Despite this uniquely challenging time, it has been heart-warming to see over the past few months the many examples of humanity, compassion and kindness displayed by the health and care workforce during the coronavirus (COVID-19) pandemic.
During this time, maintaining a focus on the principles that underpin person-centred care has often been extremely difficult, and human interaction at a personal level, enabling people to share in decisions about their care or support options, has been limited. Keeping the person at the heart of their care during this time is even more important than ever, as providing the type of holistic, relational care we should all expect, is being challenged by this pandemic. So finding new ways to provide person-centred care despite the immense challenges of this virus, has been essential for health and care staff to continue to feel they are delivering the kind of care they would wish to give, and in enabling people receiving that care to feel more wholly cared for as human beings.
At Healthcare Improvement Scotland, we have been collecting a range of innovations developed by staff supporting person centred care
Recently we have seen those working in our health and care systems truly rise to the challenge of finding new and innovative ways to overcome the barriers to providing compassionate person-centred care that this pandemic has surfaced. At Healthcare Improvement Scotland, we have been collecting a range of innovations developed by staff supporting person-centred care during COVID.
Great progress has been made in a very short time in solving some long-standing technical challenges of access to equipment and connectivity experienced in some care environments. There have also been many examples of where good things have happened faster than normal. For example, where people who work in health and care roles have felt more liberated to do the right thing without waiting for permission, and where teams have learned at a remarkable pace. This freedom to act and the culture that has created the ability to provide solutions, has enabled staff to demonstrate a real passion for putting patients and service users at the heart of their care.
We know that innovation can result in improvement, particularly when it emerges in response to the problems or needs of the service user, although we also know that not all improvements are innovations. There is no doubt that some aspects of our response to this pandemic have made that step change into innovation, although some changes have also posed a risk in increasing inequalities for some. Rather than seeing this as a failure in meeting everyone’s needs with one solution, we should see this as an opportunity for person-centred innovation around the needs of a diverse population.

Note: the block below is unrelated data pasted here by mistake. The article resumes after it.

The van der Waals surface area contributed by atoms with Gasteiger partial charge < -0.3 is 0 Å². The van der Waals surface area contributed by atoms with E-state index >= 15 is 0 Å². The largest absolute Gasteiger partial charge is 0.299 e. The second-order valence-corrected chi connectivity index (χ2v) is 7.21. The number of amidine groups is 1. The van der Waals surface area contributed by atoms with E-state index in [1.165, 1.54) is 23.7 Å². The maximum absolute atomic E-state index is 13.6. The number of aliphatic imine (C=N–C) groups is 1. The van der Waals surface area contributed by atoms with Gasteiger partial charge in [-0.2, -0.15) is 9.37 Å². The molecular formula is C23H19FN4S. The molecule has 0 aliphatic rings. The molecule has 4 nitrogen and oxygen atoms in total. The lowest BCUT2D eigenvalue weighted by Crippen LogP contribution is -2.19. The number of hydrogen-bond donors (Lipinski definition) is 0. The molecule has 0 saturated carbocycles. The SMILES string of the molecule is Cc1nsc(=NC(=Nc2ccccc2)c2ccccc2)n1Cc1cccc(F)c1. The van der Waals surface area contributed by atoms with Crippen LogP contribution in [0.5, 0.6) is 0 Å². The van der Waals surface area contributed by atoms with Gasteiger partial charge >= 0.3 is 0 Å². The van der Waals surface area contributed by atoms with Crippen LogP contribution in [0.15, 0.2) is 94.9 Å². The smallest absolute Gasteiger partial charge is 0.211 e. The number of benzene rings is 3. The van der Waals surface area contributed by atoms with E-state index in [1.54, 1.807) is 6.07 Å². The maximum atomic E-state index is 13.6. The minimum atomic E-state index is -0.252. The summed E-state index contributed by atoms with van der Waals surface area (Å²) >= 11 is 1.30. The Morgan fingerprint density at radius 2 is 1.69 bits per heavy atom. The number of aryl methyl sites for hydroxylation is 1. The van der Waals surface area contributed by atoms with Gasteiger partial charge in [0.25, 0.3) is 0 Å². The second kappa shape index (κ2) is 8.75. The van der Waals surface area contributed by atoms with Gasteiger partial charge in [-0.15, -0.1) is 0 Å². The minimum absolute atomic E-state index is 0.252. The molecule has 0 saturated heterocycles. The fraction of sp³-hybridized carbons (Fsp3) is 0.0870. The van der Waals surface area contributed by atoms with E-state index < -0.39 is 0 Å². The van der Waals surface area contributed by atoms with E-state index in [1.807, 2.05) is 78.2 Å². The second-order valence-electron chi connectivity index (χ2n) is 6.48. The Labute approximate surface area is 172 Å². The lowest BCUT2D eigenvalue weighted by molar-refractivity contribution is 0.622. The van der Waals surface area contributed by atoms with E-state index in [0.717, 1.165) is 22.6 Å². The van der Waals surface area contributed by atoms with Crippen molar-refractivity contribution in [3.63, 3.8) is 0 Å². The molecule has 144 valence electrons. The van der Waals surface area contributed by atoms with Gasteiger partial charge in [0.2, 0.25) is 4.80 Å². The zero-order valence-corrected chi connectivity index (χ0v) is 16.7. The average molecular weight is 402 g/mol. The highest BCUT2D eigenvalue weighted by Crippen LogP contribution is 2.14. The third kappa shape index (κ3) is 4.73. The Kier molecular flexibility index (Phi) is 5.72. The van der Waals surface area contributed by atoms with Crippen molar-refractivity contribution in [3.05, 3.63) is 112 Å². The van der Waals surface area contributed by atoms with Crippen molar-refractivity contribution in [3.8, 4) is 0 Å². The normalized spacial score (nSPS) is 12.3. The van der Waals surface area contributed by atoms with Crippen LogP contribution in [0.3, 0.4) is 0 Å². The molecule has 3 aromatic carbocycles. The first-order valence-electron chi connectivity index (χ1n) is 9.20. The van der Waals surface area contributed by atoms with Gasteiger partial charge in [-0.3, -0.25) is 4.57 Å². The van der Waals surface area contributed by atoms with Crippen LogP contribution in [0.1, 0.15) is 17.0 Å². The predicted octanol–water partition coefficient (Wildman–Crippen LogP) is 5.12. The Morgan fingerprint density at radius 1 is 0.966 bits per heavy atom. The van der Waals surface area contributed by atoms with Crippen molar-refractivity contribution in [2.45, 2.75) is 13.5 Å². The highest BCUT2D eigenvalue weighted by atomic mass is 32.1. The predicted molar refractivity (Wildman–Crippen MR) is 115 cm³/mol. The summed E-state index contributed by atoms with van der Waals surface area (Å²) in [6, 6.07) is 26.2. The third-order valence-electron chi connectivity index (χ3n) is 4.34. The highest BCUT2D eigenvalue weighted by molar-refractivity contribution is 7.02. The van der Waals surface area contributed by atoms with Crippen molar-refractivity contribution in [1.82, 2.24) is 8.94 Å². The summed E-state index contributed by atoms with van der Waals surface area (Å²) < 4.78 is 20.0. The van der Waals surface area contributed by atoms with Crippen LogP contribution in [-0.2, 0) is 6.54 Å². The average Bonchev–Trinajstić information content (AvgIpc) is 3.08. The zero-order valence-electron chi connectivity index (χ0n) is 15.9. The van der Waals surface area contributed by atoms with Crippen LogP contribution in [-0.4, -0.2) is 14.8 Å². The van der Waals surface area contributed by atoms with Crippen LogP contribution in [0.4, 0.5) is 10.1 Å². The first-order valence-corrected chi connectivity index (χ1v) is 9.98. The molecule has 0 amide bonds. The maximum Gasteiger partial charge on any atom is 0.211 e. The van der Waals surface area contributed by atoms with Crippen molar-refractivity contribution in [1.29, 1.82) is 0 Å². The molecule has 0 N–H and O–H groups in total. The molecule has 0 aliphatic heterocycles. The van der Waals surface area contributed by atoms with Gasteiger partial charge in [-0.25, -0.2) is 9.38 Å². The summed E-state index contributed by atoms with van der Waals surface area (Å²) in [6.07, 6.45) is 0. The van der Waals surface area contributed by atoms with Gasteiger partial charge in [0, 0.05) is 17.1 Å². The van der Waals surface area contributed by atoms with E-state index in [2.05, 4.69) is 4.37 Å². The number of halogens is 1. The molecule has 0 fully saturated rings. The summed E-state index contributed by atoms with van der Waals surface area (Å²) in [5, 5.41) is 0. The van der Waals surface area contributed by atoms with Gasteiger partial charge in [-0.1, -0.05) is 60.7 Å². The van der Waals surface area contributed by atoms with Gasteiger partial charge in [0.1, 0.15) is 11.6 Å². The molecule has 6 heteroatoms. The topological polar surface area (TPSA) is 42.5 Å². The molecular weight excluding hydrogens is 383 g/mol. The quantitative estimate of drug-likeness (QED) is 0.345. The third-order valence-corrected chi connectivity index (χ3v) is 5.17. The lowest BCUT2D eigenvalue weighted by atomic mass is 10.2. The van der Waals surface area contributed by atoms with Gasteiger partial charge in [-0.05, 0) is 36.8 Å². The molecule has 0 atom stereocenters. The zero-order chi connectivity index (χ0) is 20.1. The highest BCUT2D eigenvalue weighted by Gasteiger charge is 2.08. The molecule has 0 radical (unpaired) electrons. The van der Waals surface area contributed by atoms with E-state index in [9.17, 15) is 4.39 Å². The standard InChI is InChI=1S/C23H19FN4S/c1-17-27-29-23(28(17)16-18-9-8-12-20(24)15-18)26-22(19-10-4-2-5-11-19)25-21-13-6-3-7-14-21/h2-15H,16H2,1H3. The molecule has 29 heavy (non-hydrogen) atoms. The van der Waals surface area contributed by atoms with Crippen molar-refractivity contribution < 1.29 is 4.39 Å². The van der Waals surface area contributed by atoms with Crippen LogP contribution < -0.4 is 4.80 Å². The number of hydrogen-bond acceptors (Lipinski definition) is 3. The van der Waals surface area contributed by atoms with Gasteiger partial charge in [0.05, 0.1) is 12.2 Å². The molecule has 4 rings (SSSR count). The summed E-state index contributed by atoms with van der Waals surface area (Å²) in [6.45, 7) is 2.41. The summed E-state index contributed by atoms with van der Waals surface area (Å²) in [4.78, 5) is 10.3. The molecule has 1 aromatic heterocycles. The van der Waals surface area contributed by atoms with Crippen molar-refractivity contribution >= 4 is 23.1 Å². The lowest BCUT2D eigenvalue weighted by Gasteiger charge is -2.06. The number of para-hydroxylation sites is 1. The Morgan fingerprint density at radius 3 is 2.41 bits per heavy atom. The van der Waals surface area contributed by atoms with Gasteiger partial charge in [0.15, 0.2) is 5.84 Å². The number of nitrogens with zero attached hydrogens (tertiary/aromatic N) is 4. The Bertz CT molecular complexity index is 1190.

[…] we should see this as an opportunity for person-centred innovation around the needs of a diverse population
At the heart of good person-centred design is understanding diversity and getting to know people, what their needs are, what matters to them, and what their personal goals and preferences are for their care and support. Would this not then be the right place to start in designing and improving a range of care and services for the future?
We reflected on how we might gain a sense of the scale of innovation in person-centred care across our health and care systems. With the limitations of physical distancing, we decided to test out a range of virtual mechanisms, including scanning social media platforms and making direct enquiry of professional networks. This provides a great deal of information and insights directly from those working in these systems and their organisations.
We gathered, compiled and themed this information into an easily accessible webpage that allowed us to turn this information into knowledge, both in making sense of the information and in providing a place for people to find the innovations and consider if any could solve similar problems they were experiencing in their setting.
We then considered how we might discover more about these innovations. For example, how were they being identified and developed in practice, what were the conditions that were enabling these to be implemented at pace, and what support do the health and social care workforce need to sustain innovation care through this pandemic crisis and into the future?
To help us turn ‘knowledge into action’ our next step is to actively engage with those who are innovating or enabling innovation
To help us turn ‘knowledge into action’ our next step is to actively engage with those who are innovating or enabling innovation. We need to think differently about how we engage and collaborate in pandemic conditions to avoid overburdening those responsible for direct delivery of care. Fortunately, technology has offered us a range of up-and-coming physically distanced communication methods, including video conferencing and virtual workshop solutions that will help us with this challenge.
Improvers often talk about ‘not doing things to people, but doing it with them’, taking time to discover what matters to health and social care workers. And what they need from improvement support in the current context and new reality is vital. In a time where we have experienced the impossible becoming possible with the absence or reduction in bureaucracy and unwritten rules, this must be the time for person-centred innovation to flourish.
How to help or take part
If you have been involved in a person-centred care innovation during COVID-19 and would like to share your ideas, innovations or thoughts on the conditions that enable these innovations, please contact us: email@example.com
You can find out more about the range of innovations supporting person-centred care during COVID-19 via the Health Improvement Scotland website.